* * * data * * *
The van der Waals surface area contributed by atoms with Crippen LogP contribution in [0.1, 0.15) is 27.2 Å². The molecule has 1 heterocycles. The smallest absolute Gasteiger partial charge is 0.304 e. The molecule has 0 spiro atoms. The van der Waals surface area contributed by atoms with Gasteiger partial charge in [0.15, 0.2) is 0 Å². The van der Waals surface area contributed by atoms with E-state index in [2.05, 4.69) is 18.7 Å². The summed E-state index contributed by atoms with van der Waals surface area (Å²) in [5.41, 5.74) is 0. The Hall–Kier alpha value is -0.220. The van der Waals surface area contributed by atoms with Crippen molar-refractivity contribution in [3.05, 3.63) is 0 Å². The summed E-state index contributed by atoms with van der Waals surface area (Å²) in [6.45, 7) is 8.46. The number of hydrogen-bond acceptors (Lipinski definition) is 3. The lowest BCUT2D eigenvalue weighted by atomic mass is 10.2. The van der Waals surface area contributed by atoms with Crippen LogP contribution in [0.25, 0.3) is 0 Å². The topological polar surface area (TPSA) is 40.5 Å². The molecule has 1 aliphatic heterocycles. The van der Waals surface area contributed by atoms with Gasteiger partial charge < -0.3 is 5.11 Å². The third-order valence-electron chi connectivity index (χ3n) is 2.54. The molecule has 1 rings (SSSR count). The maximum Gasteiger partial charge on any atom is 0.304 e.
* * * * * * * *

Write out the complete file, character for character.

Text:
The van der Waals surface area contributed by atoms with Crippen LogP contribution in [0.1, 0.15) is 27.2 Å². The molecule has 1 heterocycles. The smallest absolute Gasteiger partial charge is 0.304 e. The molecule has 0 spiro atoms. The van der Waals surface area contributed by atoms with Gasteiger partial charge in [0.15, 0.2) is 0 Å². The van der Waals surface area contributed by atoms with E-state index in [2.05, 4.69) is 18.7 Å². The summed E-state index contributed by atoms with van der Waals surface area (Å²) in [5.41, 5.74) is 0. The Hall–Kier alpha value is -0.220. The van der Waals surface area contributed by atoms with Crippen molar-refractivity contribution in [3.05, 3.63) is 0 Å². The summed E-state index contributed by atoms with van der Waals surface area (Å²) in [6.45, 7) is 8.46. The number of hydrogen-bond acceptors (Lipinski definition) is 3. The lowest BCUT2D eigenvalue weighted by atomic mass is 10.2. The van der Waals surface area contributed by atoms with Crippen LogP contribution in [0.25, 0.3) is 0 Å². The topological polar surface area (TPSA) is 40.5 Å². The molecule has 1 aliphatic heterocycles. The van der Waals surface area contributed by atoms with Gasteiger partial charge < -0.3 is 5.11 Å². The third-order valence-electron chi connectivity index (χ3n) is 2.54. The molecule has 1 rings (SSSR count). The maximum Gasteiger partial charge on any atom is 0.304 e.